This fire-fuelled Unesco festival is all about strengthening community ties.
What is it?
The summer solstice fire festivals of the Pyrenees, or baixades de les falles, are an ancient tradition awarded Intangible Cultural Heritage status by Unesco in 2015 for their focus on reinforcing social ties and promoting the intergenerational transmission of knowledge. Beginning in mid-June and running until mid-July, they bridge Catalan, French and Spanish communities in 63 different municipalities across the Pyrenees region. Most events fall on 23 June, or Saint John’s Eve.
Typically, on the night of the summer solstice, participants (fallaires) carry flaming torches (also called falles, haros, halhes and brandons) from the mountains down into the villages below. The descent is a rite of passage for the young, signifying the transition from adolescence to adulthood. The procession continues into the village’s main square, where a big bonfire is lit, and locals celebrate with music and feasting. Many variations exist: in some municipalities a tree trunk is set alight, and youngsters dance around it, while another tradition includes marking a cross on the door of the local cemetery. One constant is that the festival stresses the regeneration of social ties and folkloric rituals. Roles are assigned to specific people: in some versions, the most recently married man leads the procession, while often young unmarried women await the torchbearers with wine and pastries. In the morning, people collect embers from the bonfire to protect their homes and gardens.
The falles hark back to ancient rituals which are thought to have predated the Saint John bonfire night tradition with which they now overlap. Deeply linked to the ancient worldview of the mountain villages in the region, they originally revolved around the cycles of the sun and the land: lighting fires on the summer solstice, when the sun is at its zenith, was seen as a chance to purify the land, protect locals from evil spirits, and give thank for the success of the harvest. By the middle of the twentieth century the tradition seemed to be lost, but happily it was revived in Andorra la Vella in the 1980s. In recent years it has experienced a renaissance: the group Associació Fallaires d’Andorra la Vella was founded in 2013 to spread word about the falles, spearheading the successful bid for Unesco status.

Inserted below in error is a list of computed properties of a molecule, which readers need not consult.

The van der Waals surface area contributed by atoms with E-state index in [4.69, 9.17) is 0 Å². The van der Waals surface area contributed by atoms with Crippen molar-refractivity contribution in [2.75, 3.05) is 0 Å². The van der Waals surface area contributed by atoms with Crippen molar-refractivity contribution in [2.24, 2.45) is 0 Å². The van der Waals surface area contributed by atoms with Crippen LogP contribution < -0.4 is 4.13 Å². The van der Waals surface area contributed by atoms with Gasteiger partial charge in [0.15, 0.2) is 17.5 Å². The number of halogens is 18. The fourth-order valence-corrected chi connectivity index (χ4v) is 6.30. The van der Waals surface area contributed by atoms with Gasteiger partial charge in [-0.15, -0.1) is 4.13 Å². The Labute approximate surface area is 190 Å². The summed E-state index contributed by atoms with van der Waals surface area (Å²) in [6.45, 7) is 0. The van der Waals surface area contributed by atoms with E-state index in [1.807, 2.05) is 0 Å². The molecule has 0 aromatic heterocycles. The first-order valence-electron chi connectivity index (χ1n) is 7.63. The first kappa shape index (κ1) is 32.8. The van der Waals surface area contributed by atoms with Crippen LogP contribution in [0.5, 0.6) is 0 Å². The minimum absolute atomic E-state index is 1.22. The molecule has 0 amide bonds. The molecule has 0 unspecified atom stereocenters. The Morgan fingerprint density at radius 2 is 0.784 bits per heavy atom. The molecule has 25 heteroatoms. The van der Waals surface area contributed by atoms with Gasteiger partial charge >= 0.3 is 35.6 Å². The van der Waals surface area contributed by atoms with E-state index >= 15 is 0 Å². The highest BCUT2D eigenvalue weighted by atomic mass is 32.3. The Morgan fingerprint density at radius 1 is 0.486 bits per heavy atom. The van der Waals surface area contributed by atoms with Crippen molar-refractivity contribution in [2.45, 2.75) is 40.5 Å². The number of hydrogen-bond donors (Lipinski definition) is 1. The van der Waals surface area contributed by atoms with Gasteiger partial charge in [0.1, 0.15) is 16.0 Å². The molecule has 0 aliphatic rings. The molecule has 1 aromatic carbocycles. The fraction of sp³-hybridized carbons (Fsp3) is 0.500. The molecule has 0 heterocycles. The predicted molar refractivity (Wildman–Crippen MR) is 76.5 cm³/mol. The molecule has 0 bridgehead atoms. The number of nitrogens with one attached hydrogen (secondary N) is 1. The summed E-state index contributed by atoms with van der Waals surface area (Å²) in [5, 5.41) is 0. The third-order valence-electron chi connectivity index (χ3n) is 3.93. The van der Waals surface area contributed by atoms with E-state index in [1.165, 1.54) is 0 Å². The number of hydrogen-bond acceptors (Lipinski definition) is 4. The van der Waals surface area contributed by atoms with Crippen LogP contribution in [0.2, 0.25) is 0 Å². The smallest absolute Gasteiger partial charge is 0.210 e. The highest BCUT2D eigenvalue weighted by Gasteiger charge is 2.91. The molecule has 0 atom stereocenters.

The Flama del Canigó (Canigou Flame) ritual, celebrating the survival of Catalan culture, makes use of an eternal flame which is kept at the Perpignan Castellet. On 22 June, it is carried to the top of the Canigó peak and, at daybreak, the flame is shared amongst volunteers, who take it via foot, car, bicycle and even rowing boat to different villages in Catalonia to light the Saint John’s Eve bonfires.
How do I go?
Many of the regional bodies that host the falles have dedicated websites offering information on how to visit. Launched to compensate for the festival’s suspension owing to the coronavirus, the Prometheus Museum is a virtual site that includes details of all 63 participating villages, as well as the wider history of the festival. Set to be fully active by 2022, it will feature a huge range of material relating to local variants of the festival and is actively gathering testimonials from participants.